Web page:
“Critics of the legislation say that it undermines campus anti-bias policies and that it’s not solving any problem. That’s because, they say, students aren’t trying to take over groups that they disagree with.” I assume that the anti-bias policies are there for a reason, purporting to guarantee students access to organizations with whose moral, religious, and political commitments they disagree. If no student who disagreed with the traditional morality favored by, say, CLS sought to join it (or more precisely lead it), the anti-discrimination rules would seem to be unnecessary. But, you say, the rules are symbolic, fostering a certain campus culture and telling everyone where the university stands.
It’s a culture and a stand that is antithetical to genuine diversity and pluralism, which ought to permit people to associate in groups with missional coherence and integrity. Virginia seems well on its way to affirming true pluralism, teaching its public colleges and universities a thing or two along the way. If we take the folks inside the ivy-covered walls at their word, then nothing really should change. But of course something will: a club that has been used to beat clubs over the head will no longer be available to campus administrators. They’ll have to add CLS, Intervarsity, and Campus Crusade to the list of exclusive groups (like fraternities and sororities) that they already countenance.
Friday, February 15, 2013, 5:03 PM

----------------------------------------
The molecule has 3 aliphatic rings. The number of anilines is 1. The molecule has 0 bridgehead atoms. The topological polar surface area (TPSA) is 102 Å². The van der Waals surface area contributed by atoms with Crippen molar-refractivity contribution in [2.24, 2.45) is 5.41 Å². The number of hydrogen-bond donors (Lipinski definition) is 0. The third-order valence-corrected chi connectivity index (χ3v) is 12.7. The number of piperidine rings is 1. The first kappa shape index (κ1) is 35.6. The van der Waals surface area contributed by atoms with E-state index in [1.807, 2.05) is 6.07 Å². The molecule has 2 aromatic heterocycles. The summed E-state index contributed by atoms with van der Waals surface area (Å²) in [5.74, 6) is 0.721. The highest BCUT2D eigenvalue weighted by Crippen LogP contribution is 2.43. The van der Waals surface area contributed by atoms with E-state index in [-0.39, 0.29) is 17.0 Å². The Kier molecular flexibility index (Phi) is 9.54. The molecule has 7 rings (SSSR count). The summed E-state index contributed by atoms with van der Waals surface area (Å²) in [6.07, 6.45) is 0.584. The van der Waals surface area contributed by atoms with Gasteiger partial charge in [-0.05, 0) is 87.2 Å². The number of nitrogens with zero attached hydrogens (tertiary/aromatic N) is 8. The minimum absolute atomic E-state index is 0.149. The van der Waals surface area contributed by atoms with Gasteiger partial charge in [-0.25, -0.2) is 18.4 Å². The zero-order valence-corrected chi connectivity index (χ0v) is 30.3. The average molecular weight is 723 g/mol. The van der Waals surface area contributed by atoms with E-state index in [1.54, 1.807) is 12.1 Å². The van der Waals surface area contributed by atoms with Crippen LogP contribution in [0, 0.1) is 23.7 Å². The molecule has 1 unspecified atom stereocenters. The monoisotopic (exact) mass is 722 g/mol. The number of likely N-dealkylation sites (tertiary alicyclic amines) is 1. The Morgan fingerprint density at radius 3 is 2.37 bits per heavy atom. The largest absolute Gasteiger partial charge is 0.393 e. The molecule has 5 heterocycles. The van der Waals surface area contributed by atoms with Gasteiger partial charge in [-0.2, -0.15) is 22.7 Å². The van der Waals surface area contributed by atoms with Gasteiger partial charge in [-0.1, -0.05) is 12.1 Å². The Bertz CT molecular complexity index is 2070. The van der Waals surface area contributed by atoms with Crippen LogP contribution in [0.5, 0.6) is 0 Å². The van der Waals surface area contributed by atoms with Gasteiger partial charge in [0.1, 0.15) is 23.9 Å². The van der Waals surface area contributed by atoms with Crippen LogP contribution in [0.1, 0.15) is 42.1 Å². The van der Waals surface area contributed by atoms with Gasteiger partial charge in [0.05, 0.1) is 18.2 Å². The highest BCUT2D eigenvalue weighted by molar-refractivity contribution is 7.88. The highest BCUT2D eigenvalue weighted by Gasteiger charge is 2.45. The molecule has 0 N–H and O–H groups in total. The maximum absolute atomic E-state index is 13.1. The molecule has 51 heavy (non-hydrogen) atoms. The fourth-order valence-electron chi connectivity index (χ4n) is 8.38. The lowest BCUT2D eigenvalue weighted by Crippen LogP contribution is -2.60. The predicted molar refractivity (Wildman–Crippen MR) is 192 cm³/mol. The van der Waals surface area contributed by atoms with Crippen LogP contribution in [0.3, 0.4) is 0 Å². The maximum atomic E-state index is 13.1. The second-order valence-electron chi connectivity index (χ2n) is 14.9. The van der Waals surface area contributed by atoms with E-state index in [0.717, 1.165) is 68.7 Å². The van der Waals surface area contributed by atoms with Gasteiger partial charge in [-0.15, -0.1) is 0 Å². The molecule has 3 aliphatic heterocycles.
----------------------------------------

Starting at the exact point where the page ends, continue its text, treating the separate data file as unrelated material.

Yesterday, a couple of headlines caught my eye. “Homeschooling Not a Fundamental Right, Justice Dept. Argues.” That one came from evangelical commentator Napp Nazworth. “Homeschooling Not a Fundamental Right Says Justice Department” was our old friend Joe Carter’s riff on the same theme. Both articles were inspired by a piece written by the Home School Legal Defense Association’s Michael Farris, in which he responded to the Justice Department’s brief in a case HSLDA is litigating on behalf of a German family that is seeking asylum in the United States. (All the relevant briefs can be downloaded here.)
The case involves the Romeike family, which has run afoul of Germany’s compulsory schooling laws. Alone in Western Europe, Germany offers no conscientious exemption from attending state or state-supervised schools. Homeschoolers are treated like truants–indeed, arguably worse than mere truants–with parents subjected to mounting fines, jailtime, and forcible removal of the children from the family home. Most German families that seek to homeschool their children leave the country. (Indeed, there was one such family involved in our homeschool group.)